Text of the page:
(008274.77-E001840.93NAVRLOSUC20V)[I think the author of this is Black. This might even be a communist. These Blacks clearly do not like the way the USA is dealing with them! This should also show you how things are NOT HAPPY in the multicultural world. Globalist Diversity and the American Empire is not working so well. Jan]
Economic cooperation is the linchpin of the bilateral relationship.
By Mills Soko, The Conversation 7 Jun 2020 01:00
In six months’ time the world’s gaze will be trained on what is gearing up to be a contentious and hotly contested presidential election in the US. Irrespective of who emerges victorious between the incumbent President Donald Trump and the Democratic nominee Joe Biden South Africa needs to start thinking about what it stands to lose – or gain – from the new administration’s stance.
This is especially so in the area of economic relations. Since 1994, trade and investment ties between the US and South Africa have evolved against the backdrop of a complicated political and diplomatic setting. This has ranged from:
US disagreements with the Mandela government over its links with Cuba, Libya and the Palestine;
to the huge promise of the binational commission chaired by Al Gore and Thabo Mbeki;
to the bitter rancour over the Mbeki government’s HIV/Aids policies;
to the deadlock over government-sponsored land invasions in Zimbabwe; and
to the rifts over United Nations resolutions against Israel.
In 2003, the two countries failed to conclude a trade agreement amid mutual recriminations.
There have been successes along the way. These include America’s support of South Africa’s breakthrough in preventing bloodshed in Burundi and Pretoria’s leading role in the establishment of the African Union. But these have been outweighed by the low points.
Economic cooperation is the linchpin of the bilateral relationship. South Africa is America’s largest trade and investment partner in Africa. Over 600 American firms operate in South Africa. In 2017, US direct investment to South Africa was $7.3 billion, while the latter’s outward investment to the US amounted to $4.1 billion.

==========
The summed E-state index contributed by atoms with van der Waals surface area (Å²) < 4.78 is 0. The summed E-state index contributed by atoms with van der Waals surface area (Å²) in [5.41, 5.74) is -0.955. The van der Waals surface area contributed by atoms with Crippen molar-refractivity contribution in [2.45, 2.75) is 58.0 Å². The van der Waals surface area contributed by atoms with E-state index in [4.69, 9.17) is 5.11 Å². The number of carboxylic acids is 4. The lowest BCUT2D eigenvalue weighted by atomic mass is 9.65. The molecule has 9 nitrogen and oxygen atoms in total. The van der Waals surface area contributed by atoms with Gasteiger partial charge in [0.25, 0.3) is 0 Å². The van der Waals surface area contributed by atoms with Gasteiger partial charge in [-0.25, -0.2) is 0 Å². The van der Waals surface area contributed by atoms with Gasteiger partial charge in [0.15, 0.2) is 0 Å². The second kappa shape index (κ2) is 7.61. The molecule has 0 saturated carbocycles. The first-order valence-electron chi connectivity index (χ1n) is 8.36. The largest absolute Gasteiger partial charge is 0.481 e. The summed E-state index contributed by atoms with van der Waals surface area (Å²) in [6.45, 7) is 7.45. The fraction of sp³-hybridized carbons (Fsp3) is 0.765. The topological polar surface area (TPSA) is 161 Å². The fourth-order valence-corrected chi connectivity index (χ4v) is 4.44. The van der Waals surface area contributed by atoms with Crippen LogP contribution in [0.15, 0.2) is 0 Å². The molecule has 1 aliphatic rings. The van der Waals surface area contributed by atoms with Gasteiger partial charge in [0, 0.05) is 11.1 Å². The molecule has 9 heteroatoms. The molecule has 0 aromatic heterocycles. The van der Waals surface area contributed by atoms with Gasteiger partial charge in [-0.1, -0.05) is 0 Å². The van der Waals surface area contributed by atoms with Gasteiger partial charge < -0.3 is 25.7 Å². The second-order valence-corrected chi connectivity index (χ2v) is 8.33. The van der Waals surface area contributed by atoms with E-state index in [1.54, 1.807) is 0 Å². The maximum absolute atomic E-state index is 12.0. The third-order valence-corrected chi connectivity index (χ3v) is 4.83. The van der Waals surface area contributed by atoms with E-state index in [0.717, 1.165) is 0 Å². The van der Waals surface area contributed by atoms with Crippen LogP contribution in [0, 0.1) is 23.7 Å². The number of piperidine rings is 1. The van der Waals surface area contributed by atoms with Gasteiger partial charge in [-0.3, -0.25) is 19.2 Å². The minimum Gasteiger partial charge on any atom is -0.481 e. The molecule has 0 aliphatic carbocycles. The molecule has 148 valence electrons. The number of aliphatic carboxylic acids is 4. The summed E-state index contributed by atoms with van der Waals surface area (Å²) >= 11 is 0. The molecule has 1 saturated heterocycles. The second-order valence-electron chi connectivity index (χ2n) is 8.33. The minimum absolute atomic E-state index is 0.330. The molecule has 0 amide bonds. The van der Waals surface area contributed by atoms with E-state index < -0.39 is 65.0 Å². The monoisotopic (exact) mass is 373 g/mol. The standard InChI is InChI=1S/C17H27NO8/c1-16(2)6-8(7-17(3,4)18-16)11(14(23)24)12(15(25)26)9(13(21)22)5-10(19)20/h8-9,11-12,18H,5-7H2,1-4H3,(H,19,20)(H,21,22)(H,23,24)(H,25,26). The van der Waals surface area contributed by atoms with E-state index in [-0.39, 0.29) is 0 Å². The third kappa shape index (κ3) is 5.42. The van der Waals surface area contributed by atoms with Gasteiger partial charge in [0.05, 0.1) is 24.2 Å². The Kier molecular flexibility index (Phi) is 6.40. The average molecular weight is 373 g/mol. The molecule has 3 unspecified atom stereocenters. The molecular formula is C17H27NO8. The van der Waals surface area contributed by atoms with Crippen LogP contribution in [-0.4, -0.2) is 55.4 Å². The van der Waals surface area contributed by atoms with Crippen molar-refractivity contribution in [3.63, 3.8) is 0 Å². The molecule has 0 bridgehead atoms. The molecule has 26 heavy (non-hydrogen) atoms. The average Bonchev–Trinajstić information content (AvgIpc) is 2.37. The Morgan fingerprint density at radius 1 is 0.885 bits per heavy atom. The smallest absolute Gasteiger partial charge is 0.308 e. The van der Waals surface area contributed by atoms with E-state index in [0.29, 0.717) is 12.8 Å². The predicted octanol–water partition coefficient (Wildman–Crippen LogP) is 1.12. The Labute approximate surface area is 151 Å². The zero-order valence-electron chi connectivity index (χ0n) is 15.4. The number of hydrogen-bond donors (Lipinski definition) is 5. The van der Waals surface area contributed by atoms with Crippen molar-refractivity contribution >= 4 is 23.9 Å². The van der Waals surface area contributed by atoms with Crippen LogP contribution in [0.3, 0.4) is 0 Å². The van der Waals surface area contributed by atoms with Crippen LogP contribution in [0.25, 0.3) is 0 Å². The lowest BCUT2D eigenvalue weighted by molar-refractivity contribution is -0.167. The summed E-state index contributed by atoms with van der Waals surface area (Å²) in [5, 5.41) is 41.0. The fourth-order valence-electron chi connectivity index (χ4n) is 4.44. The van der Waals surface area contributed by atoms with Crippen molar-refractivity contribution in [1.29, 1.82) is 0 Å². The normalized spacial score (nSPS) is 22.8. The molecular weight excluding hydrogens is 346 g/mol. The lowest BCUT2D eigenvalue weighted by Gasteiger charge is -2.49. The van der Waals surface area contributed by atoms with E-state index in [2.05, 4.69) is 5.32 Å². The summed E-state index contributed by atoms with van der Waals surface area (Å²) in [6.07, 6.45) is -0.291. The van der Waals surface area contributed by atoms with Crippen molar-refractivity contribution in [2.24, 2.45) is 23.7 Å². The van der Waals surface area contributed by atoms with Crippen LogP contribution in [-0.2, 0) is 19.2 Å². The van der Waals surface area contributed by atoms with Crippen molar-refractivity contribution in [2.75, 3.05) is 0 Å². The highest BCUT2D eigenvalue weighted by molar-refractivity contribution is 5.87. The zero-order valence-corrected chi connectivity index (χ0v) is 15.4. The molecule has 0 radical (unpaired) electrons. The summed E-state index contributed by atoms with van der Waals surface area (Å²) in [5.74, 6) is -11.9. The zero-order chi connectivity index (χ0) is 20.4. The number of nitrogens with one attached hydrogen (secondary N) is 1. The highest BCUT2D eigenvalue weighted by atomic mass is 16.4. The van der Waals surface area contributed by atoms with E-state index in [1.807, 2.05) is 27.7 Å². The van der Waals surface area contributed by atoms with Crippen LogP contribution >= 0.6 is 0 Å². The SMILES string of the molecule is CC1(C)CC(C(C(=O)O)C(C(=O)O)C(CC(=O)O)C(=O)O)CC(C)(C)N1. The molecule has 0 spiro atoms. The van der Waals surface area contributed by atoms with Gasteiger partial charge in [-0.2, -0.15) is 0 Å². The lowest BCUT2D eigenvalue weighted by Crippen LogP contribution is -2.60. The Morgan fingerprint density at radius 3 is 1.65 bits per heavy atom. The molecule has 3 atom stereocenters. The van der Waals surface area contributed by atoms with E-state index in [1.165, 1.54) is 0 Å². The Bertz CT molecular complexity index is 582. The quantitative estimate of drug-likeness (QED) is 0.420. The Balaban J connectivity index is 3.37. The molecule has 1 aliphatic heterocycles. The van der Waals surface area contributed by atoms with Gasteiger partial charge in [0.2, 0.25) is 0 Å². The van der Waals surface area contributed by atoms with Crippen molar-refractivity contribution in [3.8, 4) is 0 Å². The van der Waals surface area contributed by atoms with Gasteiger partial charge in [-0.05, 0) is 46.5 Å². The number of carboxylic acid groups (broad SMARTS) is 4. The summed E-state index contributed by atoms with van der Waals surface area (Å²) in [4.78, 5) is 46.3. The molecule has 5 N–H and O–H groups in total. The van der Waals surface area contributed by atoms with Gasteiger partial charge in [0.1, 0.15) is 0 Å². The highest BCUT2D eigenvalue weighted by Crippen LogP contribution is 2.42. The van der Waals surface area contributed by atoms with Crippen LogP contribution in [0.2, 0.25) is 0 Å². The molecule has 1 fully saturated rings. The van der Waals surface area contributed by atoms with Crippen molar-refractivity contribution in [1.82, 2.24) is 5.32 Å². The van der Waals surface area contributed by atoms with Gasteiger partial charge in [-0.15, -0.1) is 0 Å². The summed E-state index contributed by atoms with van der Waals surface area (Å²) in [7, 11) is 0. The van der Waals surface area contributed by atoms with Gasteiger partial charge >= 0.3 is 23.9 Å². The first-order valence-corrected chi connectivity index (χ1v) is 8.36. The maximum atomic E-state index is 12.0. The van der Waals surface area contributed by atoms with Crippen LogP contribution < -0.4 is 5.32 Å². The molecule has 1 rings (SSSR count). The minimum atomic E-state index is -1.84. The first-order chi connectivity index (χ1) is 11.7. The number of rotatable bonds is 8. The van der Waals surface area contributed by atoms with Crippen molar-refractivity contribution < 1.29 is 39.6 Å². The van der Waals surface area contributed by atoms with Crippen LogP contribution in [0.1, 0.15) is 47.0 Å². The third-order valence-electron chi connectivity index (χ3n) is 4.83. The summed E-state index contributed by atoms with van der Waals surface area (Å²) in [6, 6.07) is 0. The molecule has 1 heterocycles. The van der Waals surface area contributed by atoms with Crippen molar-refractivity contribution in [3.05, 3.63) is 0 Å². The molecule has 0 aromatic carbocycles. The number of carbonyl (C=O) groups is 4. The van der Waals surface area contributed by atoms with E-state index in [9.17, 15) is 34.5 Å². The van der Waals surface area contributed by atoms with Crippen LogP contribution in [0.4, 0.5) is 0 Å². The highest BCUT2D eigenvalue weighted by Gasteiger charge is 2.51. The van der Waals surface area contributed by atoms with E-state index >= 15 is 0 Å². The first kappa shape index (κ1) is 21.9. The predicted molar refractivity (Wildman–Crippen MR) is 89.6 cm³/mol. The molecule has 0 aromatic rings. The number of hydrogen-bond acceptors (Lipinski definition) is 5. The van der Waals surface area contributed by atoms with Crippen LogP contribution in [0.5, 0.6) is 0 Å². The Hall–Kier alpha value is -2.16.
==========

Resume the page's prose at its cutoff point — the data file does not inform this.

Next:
Under the African Growth and Opportunity Act (Agoa), trade between the two countries has thrived. Introduced by the Clinton administration in 2000, it allows African countries to export duty-free to the US market, provided these countries meet certain governance criteria. In 2018, total two-way trade was $18.9 billion, with South Africa recording a trade surplus of $2.1 billion.
But these fair winds might not blow forever. In light of the global shifts since the inception of Agoa two decades ago, US policy towards South Africa might in future be less generous and accommodating. South Africa would do well to make wise use of the remaining years of Agoa, which expires in 2025, to diversify its export markets and retool its economy.
Agoa has been a boon for South African exports. Before its implementation, South African exports to the US consisted mainly of minerals and metals. Under Agoa exports have become diversified, including platinum, aluminium, steel, vehicles, wine and beer, fresh and processed fruit and vegetables, and essential oils.
Despite this progress, trade links have remained tetchy. The fractious relationship came under scrutiny when then Trade and Industry Minister Rob Davies met with his American counterpart, Michael Froman, in Paris in 2015 to seek a solution to a dispute that represented a litmus test in the changing trade dynamics between the two countries.
Dubbed the “chicken wars” the dispute centred on a demand by American chicken producers for their government to withdraw South Africa’s participation in Agoa. The call had been in response to the imposition by Pretoria of anti-dumping measures on US imports of chicken portions. Such measures are allowed under World Trade Organisation rules and are designed to protect domestic industries from unfairly priced imports.
Despite vociferous lobbying by chicken farmers against South Africa’s inclusion in a renewed Agoa agreement, the US senate approved a bill extending Agoa for 10 years, with South Africa included. In return, South Africa agreed to allow 65 000 tonnes of poultry imports from the US. Excluding South Africa from the new Agoa dispensation could have harmed the country’s trade.